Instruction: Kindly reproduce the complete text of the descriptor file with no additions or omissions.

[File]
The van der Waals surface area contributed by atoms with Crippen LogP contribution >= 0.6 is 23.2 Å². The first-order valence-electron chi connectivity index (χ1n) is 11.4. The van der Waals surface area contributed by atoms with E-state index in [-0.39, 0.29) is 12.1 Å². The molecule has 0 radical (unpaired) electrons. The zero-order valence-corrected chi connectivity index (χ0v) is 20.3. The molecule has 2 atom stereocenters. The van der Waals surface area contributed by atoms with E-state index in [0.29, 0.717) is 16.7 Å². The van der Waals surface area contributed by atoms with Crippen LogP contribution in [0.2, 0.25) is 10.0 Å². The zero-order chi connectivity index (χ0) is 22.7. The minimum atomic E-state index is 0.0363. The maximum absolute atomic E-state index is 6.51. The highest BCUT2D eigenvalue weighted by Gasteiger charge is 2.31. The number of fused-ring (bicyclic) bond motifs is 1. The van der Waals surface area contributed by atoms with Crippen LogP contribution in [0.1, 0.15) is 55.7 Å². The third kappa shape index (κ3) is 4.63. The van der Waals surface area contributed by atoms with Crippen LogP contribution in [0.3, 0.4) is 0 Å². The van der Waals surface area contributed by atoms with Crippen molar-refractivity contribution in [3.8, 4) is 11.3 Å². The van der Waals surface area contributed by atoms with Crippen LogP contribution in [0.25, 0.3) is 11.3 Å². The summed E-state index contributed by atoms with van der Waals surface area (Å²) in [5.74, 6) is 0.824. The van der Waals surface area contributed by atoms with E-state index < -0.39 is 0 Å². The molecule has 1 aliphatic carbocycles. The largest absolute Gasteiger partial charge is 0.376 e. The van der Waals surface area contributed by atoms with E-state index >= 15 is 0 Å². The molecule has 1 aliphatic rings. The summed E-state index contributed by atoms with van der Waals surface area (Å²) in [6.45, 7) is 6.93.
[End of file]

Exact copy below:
The van der Waals surface area contributed by atoms with Crippen LogP contribution >= 0.6 is 23.2 Å². The first-order valence-electron chi connectivity index (χ1n) is 11.4. The van der Waals surface area contributed by atoms with E-state index in [-0.39, 0.29) is 12.1 Å². The molecule has 0 radical (unpaired) electrons. The zero-order valence-corrected chi connectivity index (χ0v) is 20.3. The molecule has 2 atom stereocenters. The van der Waals surface area contributed by atoms with E-state index in [0.29, 0.717) is 16.7 Å². The van der Waals surface area contributed by atoms with Crippen LogP contribution in [0.2, 0.25) is 10.0 Å². The zero-order chi connectivity index (χ0) is 22.7. The minimum atomic E-state index is 0.0363. The maximum absolute atomic E-state index is 6.51. The highest BCUT2D eigenvalue weighted by Gasteiger charge is 2.31. The number of fused-ring (bicyclic) bond motifs is 1. The van der Waals surface area contributed by atoms with Crippen LogP contribution in [0.1, 0.15) is 55.7 Å². The third kappa shape index (κ3) is 4.63. The van der Waals surface area contributed by atoms with Crippen LogP contribution in [0.3, 0.4) is 0 Å². The van der Waals surface area contributed by atoms with Crippen molar-refractivity contribution in [3.8, 4) is 11.3 Å². The van der Waals surface area contributed by atoms with Crippen LogP contribution in [0.25, 0.3) is 11.3 Å². The summed E-state index contributed by atoms with van der Waals surface area (Å²) in [5.74, 6) is 0.824. The van der Waals surface area contributed by atoms with E-state index < -0.39 is 0 Å². The molecule has 1 aliphatic carbocycles. The largest absolute Gasteiger partial charge is 0.376 e. The van der Waals surface area contributed by atoms with E-state index >= 15 is 0 Å². The molecule has 1 aliphatic rings. The summed E-state index contributed by atoms with van der Waals surface area (Å²) in [6.45, 7) is 6.93.